The management of unanticipated difficult tracheal intubation in pediatric patients should be based on early identification and the use of evidence-based algorithms. Such algorithms should be adapted to the available resources and clinical experience and simplified to the minimum necessary information to ensure the adherence of professionals and ease of use. Moreover, intubation attempts should be limited, techniques and/or operators should be changed at every attempt, and intubation assistance devices should be used promptly. The damage produced by repeated attempts at intubation (secretions, bleeding, and supraglottic edema) may compromise ventilation and oxygenation. Supraglottic airway devices are the best choice for rescue ventilation, and they can be used as conduits for intubation (Video 1). Fibroscopy-guided intubation through a supraglottic device is well described in the literature, but however, guidelines for the difficult airway management indicate to perform this technique in the late stages of the process [5].
i-gel® supraglottic airway devices have an optimal profile for the management of difficult airways in children, given the ease of insertion (non-inflatable cuff), high leak pressures (> 25 cmH2O) that permits more demanding positive pressure ventilation, a gastric channel for decompression of the stomach, and a wide airway diameter that allows the introduction of endotracheal tubes and fiberscopes with different diameters [6].
Fibroscopy-guided intubation through a supraglottic airway device has higher rates of global success, higher rates of first-attempt success in children younger than 1 year, and lower rates of hypoxemia than videolaryngoscopy (permits mechanical ventilation during the procedure). Since laryngoscopy and videolaryngoscopy are performed in apnea cases, they may be associated with hypoxemia, a higher number of intubation attempts (given the need to interrupt the technique for patient ventilation), and more airway damage. It is also important to check the compatibility of the diameters of the fiberscope, tracheal tube, and supraglottic airway device and examine the passage of the tracheal tube through the elbow with seal-opening to complete the intubation procedure without disconnecting from mechanical ventilation [6,7].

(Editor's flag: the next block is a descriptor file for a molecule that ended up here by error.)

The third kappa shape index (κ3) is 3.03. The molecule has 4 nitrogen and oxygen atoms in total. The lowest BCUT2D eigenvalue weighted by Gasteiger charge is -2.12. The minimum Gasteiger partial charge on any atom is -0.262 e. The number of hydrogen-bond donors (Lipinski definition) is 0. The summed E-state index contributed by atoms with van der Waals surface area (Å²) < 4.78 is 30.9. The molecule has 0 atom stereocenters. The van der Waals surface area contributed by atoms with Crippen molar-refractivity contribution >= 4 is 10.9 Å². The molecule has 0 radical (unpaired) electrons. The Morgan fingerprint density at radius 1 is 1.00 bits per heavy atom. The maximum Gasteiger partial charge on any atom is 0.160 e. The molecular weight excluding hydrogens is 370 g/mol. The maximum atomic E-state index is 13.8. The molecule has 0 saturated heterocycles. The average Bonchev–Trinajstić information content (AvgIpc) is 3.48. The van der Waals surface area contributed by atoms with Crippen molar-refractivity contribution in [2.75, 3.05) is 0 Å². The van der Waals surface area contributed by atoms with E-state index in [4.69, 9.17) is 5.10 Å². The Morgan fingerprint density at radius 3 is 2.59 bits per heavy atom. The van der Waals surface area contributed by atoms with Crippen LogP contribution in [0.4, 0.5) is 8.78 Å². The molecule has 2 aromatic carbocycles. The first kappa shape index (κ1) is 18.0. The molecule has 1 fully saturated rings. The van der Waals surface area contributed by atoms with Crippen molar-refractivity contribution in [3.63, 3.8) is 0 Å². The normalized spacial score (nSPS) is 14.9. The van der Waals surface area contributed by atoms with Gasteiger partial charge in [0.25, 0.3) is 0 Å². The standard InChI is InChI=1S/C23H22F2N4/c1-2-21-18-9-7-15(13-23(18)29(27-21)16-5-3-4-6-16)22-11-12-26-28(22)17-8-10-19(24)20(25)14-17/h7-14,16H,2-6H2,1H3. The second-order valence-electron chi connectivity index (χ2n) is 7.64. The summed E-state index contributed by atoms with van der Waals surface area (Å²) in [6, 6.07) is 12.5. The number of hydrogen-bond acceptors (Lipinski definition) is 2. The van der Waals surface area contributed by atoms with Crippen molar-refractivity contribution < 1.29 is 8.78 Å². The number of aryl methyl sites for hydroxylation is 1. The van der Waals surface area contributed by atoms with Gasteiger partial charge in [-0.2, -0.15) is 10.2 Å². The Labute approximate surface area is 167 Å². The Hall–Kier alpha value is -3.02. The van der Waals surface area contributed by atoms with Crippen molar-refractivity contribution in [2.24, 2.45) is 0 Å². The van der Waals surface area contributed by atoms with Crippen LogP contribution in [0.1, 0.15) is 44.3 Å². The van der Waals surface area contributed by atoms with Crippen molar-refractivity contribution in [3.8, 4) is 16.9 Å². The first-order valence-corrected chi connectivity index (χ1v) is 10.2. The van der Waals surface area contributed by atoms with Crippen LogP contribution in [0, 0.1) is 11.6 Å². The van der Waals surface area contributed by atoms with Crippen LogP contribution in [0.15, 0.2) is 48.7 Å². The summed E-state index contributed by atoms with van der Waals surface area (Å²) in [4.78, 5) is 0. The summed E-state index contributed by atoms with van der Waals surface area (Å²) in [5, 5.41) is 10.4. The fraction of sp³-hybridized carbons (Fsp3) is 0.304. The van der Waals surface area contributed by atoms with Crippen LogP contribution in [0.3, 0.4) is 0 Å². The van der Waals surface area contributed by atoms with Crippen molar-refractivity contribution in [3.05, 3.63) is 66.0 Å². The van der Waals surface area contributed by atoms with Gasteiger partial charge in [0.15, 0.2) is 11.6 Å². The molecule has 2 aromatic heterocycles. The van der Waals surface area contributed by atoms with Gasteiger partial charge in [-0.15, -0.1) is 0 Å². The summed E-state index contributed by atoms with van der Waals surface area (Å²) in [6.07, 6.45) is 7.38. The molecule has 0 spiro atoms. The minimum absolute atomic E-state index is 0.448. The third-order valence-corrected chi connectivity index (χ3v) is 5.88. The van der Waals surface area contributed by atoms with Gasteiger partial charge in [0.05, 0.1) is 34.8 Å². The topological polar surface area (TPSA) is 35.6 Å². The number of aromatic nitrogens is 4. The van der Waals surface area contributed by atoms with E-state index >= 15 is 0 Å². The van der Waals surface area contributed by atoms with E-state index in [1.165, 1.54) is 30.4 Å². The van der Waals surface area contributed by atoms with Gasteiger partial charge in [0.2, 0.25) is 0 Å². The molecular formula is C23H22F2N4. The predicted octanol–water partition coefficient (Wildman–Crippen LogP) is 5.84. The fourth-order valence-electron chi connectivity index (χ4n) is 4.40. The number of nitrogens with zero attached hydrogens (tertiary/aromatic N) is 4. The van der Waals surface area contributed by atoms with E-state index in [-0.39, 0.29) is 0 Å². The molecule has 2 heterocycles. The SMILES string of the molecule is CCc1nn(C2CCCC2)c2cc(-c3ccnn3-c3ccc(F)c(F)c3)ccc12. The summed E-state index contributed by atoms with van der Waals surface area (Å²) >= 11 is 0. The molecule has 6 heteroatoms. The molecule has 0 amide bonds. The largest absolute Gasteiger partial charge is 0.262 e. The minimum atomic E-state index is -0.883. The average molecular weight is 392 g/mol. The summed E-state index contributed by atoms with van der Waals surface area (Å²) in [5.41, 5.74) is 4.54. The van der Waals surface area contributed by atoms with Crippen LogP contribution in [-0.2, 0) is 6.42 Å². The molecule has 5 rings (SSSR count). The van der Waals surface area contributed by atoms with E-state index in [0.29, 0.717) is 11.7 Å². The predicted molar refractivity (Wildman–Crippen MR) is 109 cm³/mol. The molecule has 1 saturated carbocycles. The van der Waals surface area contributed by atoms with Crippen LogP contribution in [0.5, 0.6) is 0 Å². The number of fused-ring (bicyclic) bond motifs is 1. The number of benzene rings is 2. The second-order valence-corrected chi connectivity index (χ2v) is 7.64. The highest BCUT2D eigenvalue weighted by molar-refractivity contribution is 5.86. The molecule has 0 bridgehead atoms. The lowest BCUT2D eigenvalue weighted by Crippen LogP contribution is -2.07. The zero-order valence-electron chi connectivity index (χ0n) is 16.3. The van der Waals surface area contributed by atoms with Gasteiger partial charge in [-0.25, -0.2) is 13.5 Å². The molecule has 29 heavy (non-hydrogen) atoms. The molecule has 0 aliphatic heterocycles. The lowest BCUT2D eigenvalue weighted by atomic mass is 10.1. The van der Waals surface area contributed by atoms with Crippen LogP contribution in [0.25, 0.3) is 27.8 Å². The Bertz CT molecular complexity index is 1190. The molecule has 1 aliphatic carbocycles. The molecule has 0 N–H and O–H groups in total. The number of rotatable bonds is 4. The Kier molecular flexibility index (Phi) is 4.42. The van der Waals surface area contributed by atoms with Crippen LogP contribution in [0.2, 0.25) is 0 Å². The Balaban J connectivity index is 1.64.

Therefore, based on our experience, we strongly recommend the early use of fibroscopy-guided intubation using the i-gel® supraglottic device for unanticipated tracheal intubation with a Cormack-Lehane ≥ 3 (Fig. 1) or secretions, bleeding, or hypoxemia to achieve a high success rate. Although the first-line supraglottic devices for this technique are Air-Q® and Aura-i® (having more studies published), i-gel® has the following advantages over them: (1) provides a wider airway channel that provides better visual field and permits the passage of tracheal tubes and fiberscopes with larger diameters; (2) obviates the need to disconnect mechanical ventilation for the passage of tracheal tubes, unlike with the use of Air-Q®.
In conclusion, we consider fibroscopy-guided intubation through a supraglottic device as a safe and effective procedure, which should be performed promptly as an intubation rescue technique in pediatric patients, since it reduces the number of attempts at laryngoscopy and intubation. Moreover, we consider i-gel® as an excellent supraglottic device for performing this procedure, although further studies providing new evidence on its application are needed.

Conflicts of Interest

No potential conflict of interest relevant to this article was reported.

Author Contributions

Ramón Eizaga Rebollar (Conceptualization; Supervision; Writing – original draft; Writing – review & editing)

Elena Borreiros Rodríguez (Data curation; Resources)

Ana Mercedes Martínez-Almendros Fernández (Investigation; Resources)

Paula Lozano Hierro (Investigation; Methodology; Resources)

Luis Miguel Torres Morera (Supervision; Writing – review & editing)

Supplementary Material

Supplementary Material

Video 1.

Fibroscopy-guided intubation via i-gel® supraglottic device.

Fig. 1.
Algorithm for the management of unanticipated difficult intubation in our pediatric anesthesia program. BURP: backward upward rightward pressure.